'Resurrection' star not alone in seeing dead people all over TV
If you've ever seen one of those Kill Your Television bumper stickers, now might be a good time to slap one on the front of your set. Because the dead are definitely taking over TV.
They're not just coming back to life as scary zombies on "The Walking Dead." On ABC's new "Resurrection" and on Sundance TV's "The Returned," death is merely a formality for folks who return precisely as who they were when they passed.
"Resurrection" premieres Sunday and stars Kurtwood Smith, Frances Fisher and Omar Epps. Its genesis may prove a bit confusing as it's based on Jason Mott’s book, "The Returned." But that book has nothing to do with Sundance TV’s French show of the same name. That show is based on a French movie, "Les Revenants," and it's also being adapted for A&E by Carlton Cuse ("Lost" and "Bates Motel").
There is no apocalypse and no explanation to the phenomenon that occurs in the premiere of "Resurrection." Created by Aaron Zelman (“The Killing”), the show focuses more on themes of love, grief, and family through the prism of what happens to the Langston family when an 8-year-old boy named Jacob (Landon Gimenez), who died 30 years earlier, inexplicably returns to his childhood home.
Smith ("That 70s Show") and Fisher ("Titanic") play Jacob’s parents, Henry and Lucille. After grieving for three decades, they are now in their 60s and have very different reactions to their son's shocking return. Lucille immediately recognizes and embraces him; Henry is reluctant to accept him. Epps plays an immigration agent who comes across Jacob and takes him home. As the series progresses, more dead people will return to their families but the Langstons will remain the heart of the show.
Smith, a veteran TV and film actor best known for his role as the memorable Red Forman on “That 70s Show," was interviewed by TODAY in Los Angeles. The following is an edited transcript of that interview.
Henry Langton's reaction is understandably complex. How do you view where he's coming from, his rejection of the boy?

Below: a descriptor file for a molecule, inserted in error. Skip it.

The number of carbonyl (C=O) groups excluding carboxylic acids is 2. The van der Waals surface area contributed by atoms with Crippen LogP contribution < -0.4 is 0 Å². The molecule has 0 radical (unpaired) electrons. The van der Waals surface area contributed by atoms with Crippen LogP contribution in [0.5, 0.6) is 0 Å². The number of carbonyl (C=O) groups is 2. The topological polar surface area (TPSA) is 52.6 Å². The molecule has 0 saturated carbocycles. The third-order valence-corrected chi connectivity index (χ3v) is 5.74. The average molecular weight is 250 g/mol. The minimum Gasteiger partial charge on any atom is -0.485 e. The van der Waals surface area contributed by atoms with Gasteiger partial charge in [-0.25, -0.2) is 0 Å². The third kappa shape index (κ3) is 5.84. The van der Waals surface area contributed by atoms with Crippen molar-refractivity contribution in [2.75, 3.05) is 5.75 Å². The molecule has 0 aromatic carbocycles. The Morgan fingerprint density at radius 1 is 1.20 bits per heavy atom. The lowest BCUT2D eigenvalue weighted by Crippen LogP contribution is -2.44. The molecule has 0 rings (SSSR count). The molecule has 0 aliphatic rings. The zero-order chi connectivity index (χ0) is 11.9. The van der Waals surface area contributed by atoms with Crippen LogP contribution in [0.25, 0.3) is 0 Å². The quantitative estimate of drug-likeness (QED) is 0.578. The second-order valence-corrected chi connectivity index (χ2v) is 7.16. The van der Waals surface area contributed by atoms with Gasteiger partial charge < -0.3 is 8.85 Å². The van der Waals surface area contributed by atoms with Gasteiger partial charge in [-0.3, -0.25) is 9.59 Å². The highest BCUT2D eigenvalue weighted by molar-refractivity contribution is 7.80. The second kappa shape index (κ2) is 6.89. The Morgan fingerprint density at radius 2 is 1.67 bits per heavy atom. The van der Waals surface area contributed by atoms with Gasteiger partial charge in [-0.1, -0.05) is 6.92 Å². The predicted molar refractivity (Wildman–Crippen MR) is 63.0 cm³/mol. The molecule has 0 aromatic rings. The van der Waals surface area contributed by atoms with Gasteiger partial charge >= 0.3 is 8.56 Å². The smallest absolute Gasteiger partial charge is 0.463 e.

"I think Henry is seeing that Jacob is still a little boy and he's questioning: what does that do to the 30 years I’ve spent mourning him and going through the changes I’ve gone through in my life? How do I justify all of that? It forces him to think about his memory of his child and to re-examine what he's done with his own life for 30 years. What an interesting, complex character ... maybe only in “Deads Poet Society” ... I haven’t really played characters that are coming from an emotional place as much. Not that they don’t all in their own way, even Red Forman. All of Red’s stuff was coming out of love for his son. It’s just the way he was illustrating it."
Being a parent to a young boy when you're in your 60s is very different.
"Because of the character, I haven’t been playing ball with the kid. But it always looks like I’m chasing somebody and looking miserable doing it. I have a bad back and stuff so I don’t run much. But on this show, it’s like they’re always having me run. I have to look like it’s killing me. I just look pathetic! Running through the woods, and slipping and falling! Luckily, I don't work every day, like I would on "70s." But, on the other hand, when you do work, it’s brutal kind of hours. Tearing yourself up emotionally all the time isn’t easy, at least, it isn’t easy for me."
Why did you want to do this role?
"I like doing television. I had a great experience working on "70s." We did it for 8 years, sitcom in front of an audience. It’s a completely different animal in terms of the way it works and it’s done. But, still, I like working. I really wanted it. I don’t particularly know but I felt a strong identification and something I really wanted to do. I didn’t know how much I wanted to do it until I started rehearsing it for my audition. Something in me almost physically reacted to it. This is in me, I can do this. Sometimes that carries through in your audition — people get the same feeling."
This show is very thought-provoking, especially if you've experienced loss. Has it made you wonder what you'd do in Henry's shoes?
"Oh yeah, yeah. I mean, I don’t think about that when I’m doing it. There is the child and the child calls you 'Daddy' and it hits you. It’s an emotional thing. That’s not something you prepare for. But there are other things you think about in preparation for it. There might be other things I might think about in terms of what’s happening to him and what he’s done with his life — things that I regret in my life. I try to use that sort of feeling for some of the regret that Henry is concerned about with his life.
"But in thinking about that the thing that comes up is that my father was killed in the second World War. He never saw me. I was a year and a half old. He was a 24-year-old warrior, distinguished service and all that. So he’d be 24 years old if he came back. To have your father come back at 24, what would you talk to him about? What would that be? My mom and my stepdad — they both passed away. While we were shooting this, my mom passed away. My stepdad, he’s the guy who raised me, about 12 to 15 years ago. So, initially, I thought of them, of course. But I haven’t thought about it too much because there’s not much I can do with that. Speaking about my father, there’s not an emotional thing there. There's great interest and curiosity but he’s not somebody that I knew."